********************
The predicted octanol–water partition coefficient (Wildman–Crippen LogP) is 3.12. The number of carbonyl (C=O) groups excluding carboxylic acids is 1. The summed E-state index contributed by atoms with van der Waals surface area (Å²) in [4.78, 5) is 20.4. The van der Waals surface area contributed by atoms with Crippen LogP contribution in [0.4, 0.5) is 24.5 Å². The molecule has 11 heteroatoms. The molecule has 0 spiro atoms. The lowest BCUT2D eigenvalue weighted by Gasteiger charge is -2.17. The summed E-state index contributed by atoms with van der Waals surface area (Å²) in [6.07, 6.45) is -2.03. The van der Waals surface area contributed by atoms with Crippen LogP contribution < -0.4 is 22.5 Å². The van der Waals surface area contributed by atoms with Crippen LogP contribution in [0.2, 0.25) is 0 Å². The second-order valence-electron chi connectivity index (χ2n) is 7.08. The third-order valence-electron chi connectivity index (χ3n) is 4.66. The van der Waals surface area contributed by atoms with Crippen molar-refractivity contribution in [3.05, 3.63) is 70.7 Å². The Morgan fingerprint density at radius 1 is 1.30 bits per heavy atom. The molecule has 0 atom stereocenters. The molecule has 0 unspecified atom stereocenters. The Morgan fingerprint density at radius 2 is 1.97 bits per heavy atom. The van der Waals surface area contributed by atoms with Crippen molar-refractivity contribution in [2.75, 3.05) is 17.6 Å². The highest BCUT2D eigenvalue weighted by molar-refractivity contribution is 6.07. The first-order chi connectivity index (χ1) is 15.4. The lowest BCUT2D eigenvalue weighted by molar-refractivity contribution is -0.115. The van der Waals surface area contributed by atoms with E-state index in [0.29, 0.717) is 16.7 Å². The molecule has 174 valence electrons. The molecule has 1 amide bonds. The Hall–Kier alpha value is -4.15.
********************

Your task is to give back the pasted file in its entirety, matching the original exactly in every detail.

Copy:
The predicted octanol–water partition coefficient (Wildman–Crippen LogP) is 3.12. The number of carbonyl (C=O) groups excluding carboxylic acids is 1. The summed E-state index contributed by atoms with van der Waals surface area (Å²) in [4.78, 5) is 20.4. The van der Waals surface area contributed by atoms with Crippen LogP contribution in [0.4, 0.5) is 24.5 Å². The molecule has 11 heteroatoms. The molecule has 0 spiro atoms. The lowest BCUT2D eigenvalue weighted by Gasteiger charge is -2.17. The summed E-state index contributed by atoms with van der Waals surface area (Å²) in [6.07, 6.45) is -2.03. The van der Waals surface area contributed by atoms with Crippen LogP contribution < -0.4 is 22.5 Å². The van der Waals surface area contributed by atoms with Crippen LogP contribution in [0.2, 0.25) is 0 Å². The second-order valence-electron chi connectivity index (χ2n) is 7.08. The third-order valence-electron chi connectivity index (χ3n) is 4.66. The van der Waals surface area contributed by atoms with Crippen molar-refractivity contribution in [3.05, 3.63) is 70.7 Å². The Morgan fingerprint density at radius 1 is 1.30 bits per heavy atom. The molecule has 0 atom stereocenters. The molecule has 0 unspecified atom stereocenters. The Morgan fingerprint density at radius 2 is 1.97 bits per heavy atom. The van der Waals surface area contributed by atoms with Crippen molar-refractivity contribution in [2.75, 3.05) is 17.6 Å². The highest BCUT2D eigenvalue weighted by molar-refractivity contribution is 6.07. The first-order chi connectivity index (χ1) is 15.4. The lowest BCUT2D eigenvalue weighted by molar-refractivity contribution is -0.115. The van der Waals surface area contributed by atoms with E-state index in [0.29, 0.717) is 16.7 Å². The molecule has 174 valence electrons. The molecule has 1 amide bonds. The Hall–Kier alpha value is -4.15.